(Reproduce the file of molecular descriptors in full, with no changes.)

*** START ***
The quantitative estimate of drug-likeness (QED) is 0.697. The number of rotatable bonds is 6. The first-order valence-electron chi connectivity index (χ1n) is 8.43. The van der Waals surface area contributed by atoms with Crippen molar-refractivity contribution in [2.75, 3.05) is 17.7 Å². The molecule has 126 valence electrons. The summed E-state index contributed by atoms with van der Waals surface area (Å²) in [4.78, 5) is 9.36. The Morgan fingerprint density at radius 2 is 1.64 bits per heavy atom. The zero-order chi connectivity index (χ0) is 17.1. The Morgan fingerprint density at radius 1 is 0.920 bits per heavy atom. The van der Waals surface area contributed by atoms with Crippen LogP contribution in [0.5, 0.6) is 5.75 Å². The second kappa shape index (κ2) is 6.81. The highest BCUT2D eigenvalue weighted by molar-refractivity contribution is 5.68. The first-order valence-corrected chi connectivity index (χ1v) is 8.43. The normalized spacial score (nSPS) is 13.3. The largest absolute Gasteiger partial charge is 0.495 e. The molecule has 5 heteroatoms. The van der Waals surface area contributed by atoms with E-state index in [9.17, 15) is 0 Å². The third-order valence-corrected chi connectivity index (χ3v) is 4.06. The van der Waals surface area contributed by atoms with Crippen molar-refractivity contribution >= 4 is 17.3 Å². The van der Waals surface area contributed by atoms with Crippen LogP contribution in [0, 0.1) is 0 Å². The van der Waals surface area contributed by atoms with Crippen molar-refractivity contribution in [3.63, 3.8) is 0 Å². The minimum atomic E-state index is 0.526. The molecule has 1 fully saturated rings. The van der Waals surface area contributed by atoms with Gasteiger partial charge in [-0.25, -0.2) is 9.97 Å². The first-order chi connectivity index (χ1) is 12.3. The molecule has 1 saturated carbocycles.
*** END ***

The quantitative estimate of drug-likeness (QED) is 0.697. The number of rotatable bonds is 6. The first-order valence-electron chi connectivity index (χ1n) is 8.43. The van der Waals surface area contributed by atoms with Crippen molar-refractivity contribution in [2.75, 3.05) is 17.7 Å². The molecule has 126 valence electrons. The summed E-state index contributed by atoms with van der Waals surface area (Å²) in [4.78, 5) is 9.36. The Morgan fingerprint density at radius 2 is 1.64 bits per heavy atom. The zero-order chi connectivity index (χ0) is 17.1. The Morgan fingerprint density at radius 1 is 0.920 bits per heavy atom. The van der Waals surface area contributed by atoms with Crippen LogP contribution in [0.5, 0.6) is 5.75 Å². The second kappa shape index (κ2) is 6.81. The highest BCUT2D eigenvalue weighted by molar-refractivity contribution is 5.68. The first-order valence-corrected chi connectivity index (χ1v) is 8.43. The normalized spacial score (nSPS) is 13.3. The largest absolute Gasteiger partial charge is 0.495 e. The molecule has 5 heteroatoms. The van der Waals surface area contributed by atoms with E-state index in [9.17, 15) is 0 Å². The third-order valence-corrected chi connectivity index (χ3v) is 4.06. The van der Waals surface area contributed by atoms with Crippen molar-refractivity contribution >= 4 is 17.3 Å². The van der Waals surface area contributed by atoms with Crippen LogP contribution in [0, 0.1) is 0 Å². The van der Waals surface area contributed by atoms with Crippen molar-refractivity contribution in [3.63, 3.8) is 0 Å². The minimum atomic E-state index is 0.526. The molecule has 1 fully saturated rings. The van der Waals surface area contributed by atoms with Gasteiger partial charge in [-0.25, -0.2) is 9.97 Å². The first-order chi connectivity index (χ1) is 12.3. The molecule has 1 saturated carbocycles.